It takes a lot of guts to actually introduce yourself as a “writer”. The word itself seems to precipitate an immediate game of twenty questions.
What do you write? Did you write a book?
Where can I read your stuff? Is it in the local library?
When did you start? Do you write fiction?
Would I recognize any of the titles?
Do you know Oprah Winfrey? She reads a lot, you know?
The barrage used to intimidate me and make me stumble all over myself but not anymore.
I remember the first time I told a stranger that I’d written a novel and they asked me what it was about.
Now, that’s a very valid and legitimate question (and one that should be expected) but I often lost myself in the answer.
Words of explanation, plot twists, and descriptions of minor characters started spilling out like that of long stringy drool from a baby’s mouth–I simply couldn’t be stopped.
Does this sound at all familiar?
Well, there’s this girl and she well you know, likes a guy but her older sister is leaving town to go to college and her mom is crying all the time…then in chapter seventeen, the main character falls in love with ….oh wait… I forgot to mention that her best friend is sleeping with her dad’s uncles cousin who lives in England in this tiny apartment with his dog Fluffy and….blah blah blah…
Eyes are glazed over and you curse under your breath because you’ve done it again. Dang, it.
Identifying as a writer means being prepared for the questions.
People are curious and want to know more. I believe the fascination stems from a place of respect and reverence. Writing is an art form and let’s face it not everyone can do it.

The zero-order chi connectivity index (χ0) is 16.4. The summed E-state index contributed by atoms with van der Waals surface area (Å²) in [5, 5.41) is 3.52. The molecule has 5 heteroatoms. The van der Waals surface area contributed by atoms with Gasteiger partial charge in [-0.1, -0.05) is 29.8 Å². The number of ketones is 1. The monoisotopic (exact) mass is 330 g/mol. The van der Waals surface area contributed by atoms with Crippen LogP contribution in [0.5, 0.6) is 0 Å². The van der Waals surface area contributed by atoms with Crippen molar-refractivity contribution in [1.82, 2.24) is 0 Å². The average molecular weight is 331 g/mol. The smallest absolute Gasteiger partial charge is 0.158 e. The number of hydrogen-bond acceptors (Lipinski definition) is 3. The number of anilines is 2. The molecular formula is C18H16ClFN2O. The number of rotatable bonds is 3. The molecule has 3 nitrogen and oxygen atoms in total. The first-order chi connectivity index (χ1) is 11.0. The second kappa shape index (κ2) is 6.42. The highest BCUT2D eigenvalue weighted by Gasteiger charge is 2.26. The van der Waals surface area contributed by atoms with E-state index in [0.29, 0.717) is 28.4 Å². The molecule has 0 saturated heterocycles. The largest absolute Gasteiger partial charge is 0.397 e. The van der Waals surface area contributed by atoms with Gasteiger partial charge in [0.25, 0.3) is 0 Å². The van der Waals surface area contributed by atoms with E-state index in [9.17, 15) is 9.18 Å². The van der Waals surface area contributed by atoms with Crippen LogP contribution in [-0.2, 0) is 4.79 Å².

Prepare an answer for those curious about your writing. Make a list of the things you’ve written. Poems, articles, essays, short stories, or full-blown novels—whatever—you don’t need to explain details to anyone.
You may say:
“Yes, I’ve completed my first book and it’s with my agent who is shopping publishers to find it a home” (that’s true for me right now), or you may say “I’m going to self-publish it soon.”
I’m a freelance writer. I have a blog and do articles. Here’s my card”—which of course you carry all the time—”check out my website”.
Perhaps, you need to work on your elevator pitch.
This is a four or five line condensed explanation of what your book is about.
An elevator pitch is a clear explanation of your book that can be told in an elevator ride from the Lobby to the (hopefully) Upper/highest floor.
If you’re headed to a conference this is important to practice—you never know when you’ll be stuck in an elevator with an agent or publisher.
It’s meant to introduce your work and pique the interest of the listener.
The key is that you must first write it.
Include KEY information.
An elevator pitch should include:
- A greeting and your name: Hello, my name is Faye Arcand.
- The name/length/genre of your book: ie: Novel, YA Fiction-Thriller, 80K words and completed.
- Hook Lead: ie: Susie, a naive high school student is so wrapped up in the hyped-up drama of boyfriends, fitting in, and prom that she doesn’t even realize she’s being followed by a serial killer who likes to keep trophies of his sexy young victims and is a lot closer than she realizes.
- Will she realize the truth before it’s too late or will she become one of his victims?
- This book of survival, smarts, and teen angst will leave you breathless.
- I would like to share a sample of my work with you in hopes of securing an agent for representation.
You can see that all the basic information about yourself, the main character, and the main conflict is given. And, you’ve stated your goal at the end.
Practice. Practice. Practice.
and always remember your own calling card AKA:
Business Cards… Never leave home without them!
They’re your link to others. I’d leave the phone number off unless you don’t mind getting phone calls from strangers. You never know who’s hand that card will end up in.
I love VistaPrint where you can get business cards without breaking the bank.
Thank you so much for stopping by.
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